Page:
2 metres of DNA must fit into a nucleus that is only 8 millionths of a metre wide in practically every human cell. The tremendous space challenge requires DNA to wrap around structural proteins called histones, much like wool around a spool. Chromatin is a coiled genetic architecture that protects DNA from harm and regulates gene expression.
Histones can be found in both eukaryotes, which are living organisms with specialized cellular machinery like nuclei and microtubules, and archaea, which are single-celled bacteria that are prokaryotic, meaning they lack a nucleus.
Enzymes modify histones in eukaryotic cells, constantly altering the genomic landscape to regulate gene expression and other genomic functions. Despite its critical role, the exact genesis of chromatin has remained a mystery.
Nature’s storage solution initially emerged in ancient bacteria living on Earth about 1–2 billion years ago, according to researchers at the Centre for Genomic Regulation (CRG). The findings were just published in the journal Nature Ecology and Evolution.
The researchers used information written in modern organisms’ genomes to travel back in time, grouping living forms based on the evolution of genes and proteins associated to chromatin. They looked at 30 distinct species from water samples collected in Canada and France. Modern gene-sequencing tools, which allow the identification of species by filtering DNA, were used to identify the bacteria. They were cultivated in the lab after that for proteome and genomic sequencing.
The researchers discovered that prokaryotes lack the machinery needed to change histones, implying that archaeal chromatin may have had a structural purpose but did not regulate the genome at the time. Researchers discovered proteins that read, write, and erase histone modifications in early-diverging eukaryotic lineages such as the malawimonadGefionellaokellyi, the ancyromonadFabomonastropica, and the disco ban Naegleria gruberi, which had never been sampled before.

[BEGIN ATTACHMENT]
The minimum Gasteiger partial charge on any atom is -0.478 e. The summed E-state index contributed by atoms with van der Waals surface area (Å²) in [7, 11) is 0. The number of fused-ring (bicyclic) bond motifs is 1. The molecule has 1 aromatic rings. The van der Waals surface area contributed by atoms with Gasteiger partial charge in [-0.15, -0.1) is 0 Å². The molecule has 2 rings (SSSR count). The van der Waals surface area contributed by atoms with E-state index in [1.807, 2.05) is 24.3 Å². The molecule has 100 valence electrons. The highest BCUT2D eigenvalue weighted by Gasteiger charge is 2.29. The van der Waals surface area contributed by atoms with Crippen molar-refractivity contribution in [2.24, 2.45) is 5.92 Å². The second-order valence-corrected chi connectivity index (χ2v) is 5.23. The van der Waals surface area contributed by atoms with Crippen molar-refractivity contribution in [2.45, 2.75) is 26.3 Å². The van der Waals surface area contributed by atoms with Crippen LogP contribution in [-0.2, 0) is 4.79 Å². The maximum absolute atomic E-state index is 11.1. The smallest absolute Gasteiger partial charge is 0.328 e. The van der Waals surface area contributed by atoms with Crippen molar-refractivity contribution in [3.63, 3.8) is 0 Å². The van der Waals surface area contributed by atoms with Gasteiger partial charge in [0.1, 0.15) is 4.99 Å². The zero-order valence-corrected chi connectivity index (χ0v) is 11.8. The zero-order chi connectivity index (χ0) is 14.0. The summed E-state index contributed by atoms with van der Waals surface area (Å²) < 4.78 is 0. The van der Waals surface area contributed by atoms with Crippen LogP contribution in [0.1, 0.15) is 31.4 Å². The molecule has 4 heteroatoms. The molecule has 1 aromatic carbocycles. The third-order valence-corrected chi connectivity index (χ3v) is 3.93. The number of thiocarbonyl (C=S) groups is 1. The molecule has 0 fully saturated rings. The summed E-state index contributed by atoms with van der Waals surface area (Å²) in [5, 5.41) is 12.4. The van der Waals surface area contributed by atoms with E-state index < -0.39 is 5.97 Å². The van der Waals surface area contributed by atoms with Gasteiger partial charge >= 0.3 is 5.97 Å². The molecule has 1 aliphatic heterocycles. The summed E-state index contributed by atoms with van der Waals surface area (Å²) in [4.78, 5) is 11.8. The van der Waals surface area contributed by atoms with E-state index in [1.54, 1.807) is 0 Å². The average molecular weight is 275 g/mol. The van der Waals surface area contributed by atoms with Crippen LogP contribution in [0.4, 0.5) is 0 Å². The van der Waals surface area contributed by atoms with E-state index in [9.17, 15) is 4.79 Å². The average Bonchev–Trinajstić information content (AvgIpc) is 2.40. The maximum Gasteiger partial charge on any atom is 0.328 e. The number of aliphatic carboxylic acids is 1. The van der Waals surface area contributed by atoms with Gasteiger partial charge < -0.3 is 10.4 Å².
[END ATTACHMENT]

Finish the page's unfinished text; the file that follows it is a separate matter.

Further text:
“Our findings show that chromatin’s structural and regulatory functions are as old as eukaryotes themselves. These activities are critical for eukaryotic life—chromatin has never been lost in any life form since it originally arose “Dr. Xavier Grau-Bové, a postdoctoral researcher at the CRG and the study’s first author, agrees. “Thanks to the power of comparative analyses to identify evolutionary events that occurred billions of years ago, we are now a little closer to understanding its genesis.”
The researchers used the sequence data to rebuild the gene repertoire of the Last Eukaryotic Common Ancestor, the cell that gave rise to all eukaryotes. This living organism, which possessed thousands of histone-modifying genes, lived on Earth between 1–2 billion years ago, when it was believed to be 4.5 billion years old. According to the researchers, chromatin formed in this microbe as a result of selective forces in Earth’s primordial environment.
Dr.ArnauSebe-Pedrós, a CRG researcher and the study’s principal author, points out that “Viruses and transposable elements are genomic parasites that target single-celled organisms’ DNA on a daily basis. This could have triggered an evolutionary arms race to defend the genome, leading to the formation of chromatin as a defensive mechanism in the cell that gave rise to all known eukaryotic life on Earth. These systems were later co-opted into complex gene control, as seen in modern eukaryotes, especially multicellular organisms.”
Future research could look at the evolution of histone-modifying enzymes in Asgardian archaea, which are bacteria named after a mythological region inhabited by Norse gods and are commonly regarded as an evolutionary stepping stone between archaea and eukaryotes, according to the study’s authors. Some Asgardian microorganisms, such as Lokiarchaeota, have histones with eukaryotic-like characteristics, which could be the product of convergent evolution, according to the researchers.